Of that small Valley; singing as they moved ;
A sober company and few, the Men
Bare-headed, and all decently attired!
Some steps when they had thus advanced, the dirge
Ended; and, from the stillness that ensued
Recovering, to my Friend I said, “ You spake,
Methought, with apprehension that these rites
Are paid to Him upon whose sly retreat
This day we purposed to intrude.” “I did so,
But let us hence, that we may learn the truth :
Perhaps it is not he, but some One else,
For whom this pious service is performed;
Some other Tenant cf the Solitude."

So, to a steep and difficult descent
Trusting ourselves, we wound from crag to crag,

Where passage could be won; and, as the last
Of the mute train, upon the heathy top
Of that off-sloping Outlet, disappeared,
I, more impatient in my downward course,
Had landed upon easy ground; and there
Stood waiting for my comrade. When behold
An object that enticed my steps aside!
A narrow, winding Entry opened out
Into a platform -- that lay, sheep-foldwise,
Enclosed between an upright mass of rock
And one old moss-grown wall; a cool Recess,
And fanciful! For, where the rock and wall
Met in an angle, hung a penthouse, framed
By thrusting two rude staves into the wall,
And overlaying them with mountain sods ;
To weather-fend a little turf-built seat
Whereon a full-grown man might rest, nor dread
The burning sunshine, or a transient shower;
But the whole plainly wrought by Children's hands!
Whose skill had thronged the floor with a proud show
Of baby-houses, curiously arranged;
Nor wanting ornaments of walks between,
With mimic trees inserted in the turf,
And gardens interposed. Pleased with the sight,
I could not choose but beckon to my Guide,
Who, entering, round him threw a careless glance,
Impatient to pass on, when I exclaimed,
“Lo! what is here?” and, stooping down, drew forth
A Book, that, in the midst of stones and moss,
And wreck of parti-colored earthen ware
Aptly disposed, had lent its help to raise
One of those petty structures.

56 Gracious Heaven!”
The Wanderer cried, “it cannot but be his,
And he is gone!” The Book, which in my hand
Had opened of itself, (for it was swoln

With searching damp, and seemingly had lain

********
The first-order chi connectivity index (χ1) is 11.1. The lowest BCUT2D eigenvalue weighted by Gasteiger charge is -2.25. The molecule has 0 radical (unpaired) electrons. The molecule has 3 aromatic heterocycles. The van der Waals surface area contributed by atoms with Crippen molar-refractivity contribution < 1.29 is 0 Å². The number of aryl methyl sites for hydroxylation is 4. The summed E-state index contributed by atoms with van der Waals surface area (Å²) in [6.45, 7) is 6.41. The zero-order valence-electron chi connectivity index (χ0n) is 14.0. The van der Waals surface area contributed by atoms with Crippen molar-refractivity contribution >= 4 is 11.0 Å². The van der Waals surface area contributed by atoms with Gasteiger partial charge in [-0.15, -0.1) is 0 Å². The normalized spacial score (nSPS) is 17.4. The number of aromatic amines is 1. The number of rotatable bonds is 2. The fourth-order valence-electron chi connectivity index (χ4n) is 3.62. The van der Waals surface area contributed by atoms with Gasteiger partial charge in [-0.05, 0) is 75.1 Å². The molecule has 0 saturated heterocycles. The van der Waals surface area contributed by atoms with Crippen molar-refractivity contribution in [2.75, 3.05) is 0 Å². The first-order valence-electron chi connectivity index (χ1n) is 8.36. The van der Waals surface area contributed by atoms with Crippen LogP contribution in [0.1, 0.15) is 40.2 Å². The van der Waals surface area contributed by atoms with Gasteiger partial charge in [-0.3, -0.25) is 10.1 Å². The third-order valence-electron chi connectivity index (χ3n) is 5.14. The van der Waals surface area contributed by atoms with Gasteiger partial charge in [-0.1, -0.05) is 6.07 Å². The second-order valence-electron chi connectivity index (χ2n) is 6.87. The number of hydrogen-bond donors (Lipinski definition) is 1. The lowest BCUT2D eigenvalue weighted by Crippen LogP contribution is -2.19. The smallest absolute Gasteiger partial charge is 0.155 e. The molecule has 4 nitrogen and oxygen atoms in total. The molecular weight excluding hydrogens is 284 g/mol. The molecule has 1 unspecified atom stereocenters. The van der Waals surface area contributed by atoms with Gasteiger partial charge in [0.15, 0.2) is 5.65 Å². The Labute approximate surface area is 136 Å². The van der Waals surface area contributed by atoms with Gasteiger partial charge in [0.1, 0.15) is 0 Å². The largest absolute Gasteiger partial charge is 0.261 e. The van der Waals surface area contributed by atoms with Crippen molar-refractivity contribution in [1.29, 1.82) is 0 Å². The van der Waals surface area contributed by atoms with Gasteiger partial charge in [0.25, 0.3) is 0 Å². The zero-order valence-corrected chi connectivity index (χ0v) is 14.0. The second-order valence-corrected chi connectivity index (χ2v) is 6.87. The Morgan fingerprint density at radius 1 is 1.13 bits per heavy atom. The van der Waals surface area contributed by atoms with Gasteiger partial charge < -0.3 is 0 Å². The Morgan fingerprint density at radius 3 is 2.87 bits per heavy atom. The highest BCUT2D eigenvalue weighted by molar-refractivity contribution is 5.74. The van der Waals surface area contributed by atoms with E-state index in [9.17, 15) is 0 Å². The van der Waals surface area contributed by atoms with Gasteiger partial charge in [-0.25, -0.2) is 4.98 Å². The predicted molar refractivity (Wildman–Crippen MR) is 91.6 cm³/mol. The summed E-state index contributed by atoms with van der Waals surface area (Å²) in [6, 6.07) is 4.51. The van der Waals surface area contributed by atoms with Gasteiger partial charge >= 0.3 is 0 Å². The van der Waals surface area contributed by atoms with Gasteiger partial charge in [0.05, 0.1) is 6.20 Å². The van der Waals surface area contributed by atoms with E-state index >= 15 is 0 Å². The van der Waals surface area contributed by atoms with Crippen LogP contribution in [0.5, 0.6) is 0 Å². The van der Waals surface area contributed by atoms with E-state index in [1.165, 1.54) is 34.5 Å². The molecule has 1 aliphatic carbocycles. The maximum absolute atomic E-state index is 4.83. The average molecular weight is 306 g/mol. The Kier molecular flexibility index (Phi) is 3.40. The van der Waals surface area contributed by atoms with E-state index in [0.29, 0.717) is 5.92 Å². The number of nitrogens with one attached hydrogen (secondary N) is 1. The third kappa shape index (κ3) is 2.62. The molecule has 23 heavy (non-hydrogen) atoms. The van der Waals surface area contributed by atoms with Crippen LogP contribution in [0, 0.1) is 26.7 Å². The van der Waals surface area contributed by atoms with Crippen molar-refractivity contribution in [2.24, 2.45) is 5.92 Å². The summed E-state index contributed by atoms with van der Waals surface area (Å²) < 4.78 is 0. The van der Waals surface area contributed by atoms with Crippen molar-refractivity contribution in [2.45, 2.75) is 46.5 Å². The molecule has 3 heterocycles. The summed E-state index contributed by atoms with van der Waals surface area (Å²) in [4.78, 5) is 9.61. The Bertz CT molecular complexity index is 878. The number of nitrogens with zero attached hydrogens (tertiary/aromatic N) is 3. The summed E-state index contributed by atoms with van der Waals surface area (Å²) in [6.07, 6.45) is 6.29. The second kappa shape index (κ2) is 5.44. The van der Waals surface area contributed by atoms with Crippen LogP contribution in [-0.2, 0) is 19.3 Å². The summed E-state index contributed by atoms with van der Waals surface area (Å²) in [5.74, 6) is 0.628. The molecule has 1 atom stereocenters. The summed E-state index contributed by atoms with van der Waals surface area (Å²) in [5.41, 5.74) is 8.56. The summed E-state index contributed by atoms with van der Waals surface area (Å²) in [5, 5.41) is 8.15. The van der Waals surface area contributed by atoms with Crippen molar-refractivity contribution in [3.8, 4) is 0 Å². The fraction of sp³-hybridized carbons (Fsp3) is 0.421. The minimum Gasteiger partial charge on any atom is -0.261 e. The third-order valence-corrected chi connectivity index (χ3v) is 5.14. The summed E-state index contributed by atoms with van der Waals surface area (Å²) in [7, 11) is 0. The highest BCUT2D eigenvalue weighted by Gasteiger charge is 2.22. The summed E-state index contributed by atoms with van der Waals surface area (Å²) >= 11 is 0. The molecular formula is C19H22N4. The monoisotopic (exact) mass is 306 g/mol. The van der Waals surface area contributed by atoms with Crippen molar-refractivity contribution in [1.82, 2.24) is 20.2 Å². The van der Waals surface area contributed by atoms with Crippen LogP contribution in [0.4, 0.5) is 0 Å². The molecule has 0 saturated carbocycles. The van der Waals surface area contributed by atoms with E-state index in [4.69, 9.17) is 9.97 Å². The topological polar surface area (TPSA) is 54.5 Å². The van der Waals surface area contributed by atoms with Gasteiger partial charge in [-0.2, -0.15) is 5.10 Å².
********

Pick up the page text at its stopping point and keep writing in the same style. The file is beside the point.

To the injurious elements exposed
From week to week,) I found to be a work
In the French Tongue, a Novel of Voltaire,
His famous Optimist. “Unhappy Man!”
Exclaimed my Friend: “here, then, has been to hin
Retreat within retreat, a sheltering place
Within how deep a shelter! He had fits,
Even to the last, of genuine tenderness,
And loved the haunts of children: here, no doubt,
Pleasing and pleased, he shared their simple sports,
Or sate companionless ; and here the Book,
Left and forgotten in his careless way,
Must by the Cottage Children have been found :
Heaven bless them, and their inconsiderate work !
To what odd purpose have the Darlings turned
This sad Memorial of their hapless Friend !"

“Me,” said I, “most doth it surprise, to find
Such Book in such a place !” “A Book it is,"
He answered, “to the Person suited well,
Though little suited to surrounding things;
'Tis strange, I grant; and stranger still had been
To see the Man who owned it, dwelling here,
With one poor Shepherd, far from all the world!
Now, if our errand hath been thrown away,
As from these intimations I forebode,
Grieved shal. I be -- less for my sake than yours;
And least of all for Him who is no more."

By this, the Book was in the Old Man's hand;
And he continued, glancing on the leaves
An eye of scorn; “ The Lover," said he, “ doomed
To love when hope hath failed him -- whom no depth
Of privacy is deep enough to hide,


« AnteriorContinuar »